ZIPS is ignorant of Wainwright's surgery, so I used my own projection (wild ass guess) for him. ZIPS projects him to have a 3.12 FIP and ERA, which would make him a 5.1 WAR pitcher. Feel free to formulate your own opinion as to how well Wainwright will do next year. Even if his performance drops off a lot, he should still be a valuable pitcher. So Carp is probably the best pitcher next year, although his age and recent work load are a bit scary. I projected him to make 28 starts, but that might be a little optomistic.
ZIPS sees Jaime having another great season, and Lohse falling back a little bit. Westbrook is projected to be around league average next year, but ZIPS thinks that Lynn will be better. I'm assuming Lynn will be in the minors and make spot starts, although he could very well start the year off in the pen. Either way, Lynn should get plenty of starts, whether filling in for injury or replacing Westbrook.
Shelby Millers is projected to be the clubs 4th best starter and is only 21 and hasn't yet seen AAA. I'm pretty excited to see what he can do and wouldn't mind seeing him come up at the end of the year. Brandon Dickson, Mikael Cleto and even Kyle McClellan comprise perfectly cromulent depth for next year.
The performance of the bullpen is usually much more of a crapshoot compared to that of the rotation, and in that sense the Cardinals very leveled construction of the pen is admirable:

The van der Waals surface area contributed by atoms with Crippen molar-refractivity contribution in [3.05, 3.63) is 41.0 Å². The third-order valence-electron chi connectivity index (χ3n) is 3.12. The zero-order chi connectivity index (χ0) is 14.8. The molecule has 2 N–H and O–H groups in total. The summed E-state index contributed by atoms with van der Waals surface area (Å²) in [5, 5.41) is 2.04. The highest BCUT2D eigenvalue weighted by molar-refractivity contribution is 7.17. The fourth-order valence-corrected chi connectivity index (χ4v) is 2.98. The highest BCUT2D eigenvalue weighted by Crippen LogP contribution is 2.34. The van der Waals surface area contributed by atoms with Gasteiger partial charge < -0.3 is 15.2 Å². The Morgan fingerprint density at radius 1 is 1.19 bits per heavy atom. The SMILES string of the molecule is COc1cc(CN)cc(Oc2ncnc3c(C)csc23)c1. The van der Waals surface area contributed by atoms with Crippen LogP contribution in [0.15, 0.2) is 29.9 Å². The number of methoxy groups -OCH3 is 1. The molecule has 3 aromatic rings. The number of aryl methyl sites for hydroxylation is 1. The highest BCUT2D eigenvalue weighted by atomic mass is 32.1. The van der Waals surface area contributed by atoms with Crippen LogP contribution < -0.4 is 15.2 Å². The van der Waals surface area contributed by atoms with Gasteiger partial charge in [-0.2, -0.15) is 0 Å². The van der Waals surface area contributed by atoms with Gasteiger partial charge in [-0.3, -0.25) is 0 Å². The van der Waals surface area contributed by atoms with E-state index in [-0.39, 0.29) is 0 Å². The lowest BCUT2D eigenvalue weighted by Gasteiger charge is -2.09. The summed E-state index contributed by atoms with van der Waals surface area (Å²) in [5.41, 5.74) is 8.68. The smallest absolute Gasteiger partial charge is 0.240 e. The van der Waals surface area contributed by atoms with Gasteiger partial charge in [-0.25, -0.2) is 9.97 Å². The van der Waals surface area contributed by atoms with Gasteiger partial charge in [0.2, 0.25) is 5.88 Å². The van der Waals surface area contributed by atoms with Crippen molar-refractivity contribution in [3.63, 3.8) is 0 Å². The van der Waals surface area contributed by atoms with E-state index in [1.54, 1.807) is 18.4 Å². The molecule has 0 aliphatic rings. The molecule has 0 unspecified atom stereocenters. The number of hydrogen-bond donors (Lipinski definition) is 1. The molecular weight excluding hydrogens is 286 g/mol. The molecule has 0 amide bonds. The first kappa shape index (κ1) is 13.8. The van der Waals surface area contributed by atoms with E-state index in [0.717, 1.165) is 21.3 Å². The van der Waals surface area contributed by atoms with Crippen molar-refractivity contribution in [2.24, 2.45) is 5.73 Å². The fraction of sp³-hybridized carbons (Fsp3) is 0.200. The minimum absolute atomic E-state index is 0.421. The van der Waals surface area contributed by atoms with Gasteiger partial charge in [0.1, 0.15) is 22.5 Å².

No one is projected to be much better than than anyone else and no one is being paid much of anything. I would be happy to see save opportunities portioned out around the pen. Scrabble is a legitimately good LOOGY and should easily outperform that projection if used primarily against lefties. I would still like to see him in the rotation at some point in the future, but for next year the bullpen seems like a good home.
The Cardinals pitching projects at around 18.2 WAR for next year, which would have made it the 4th best staff in the NL in 2011. And again, the spread in end of the year performance is higher than the projected. So the Cardinals likely have a top 3 pitching staff next year.
Add up total WAR for the club (a replacement level team will win around 48 games), and the Cards projected to be around around a 94 win team next year, which is pretty fantastic. Probably right behind the Phillies for the best club in the NL. Honestly that's much higher than I thought it would be, but I think all of the projections are reasonably conservative. Perhaps I am underestimating the volatility of the projected performance (the Cardinals are an older than average team for sure). But we're definitely the favorites going into 2012.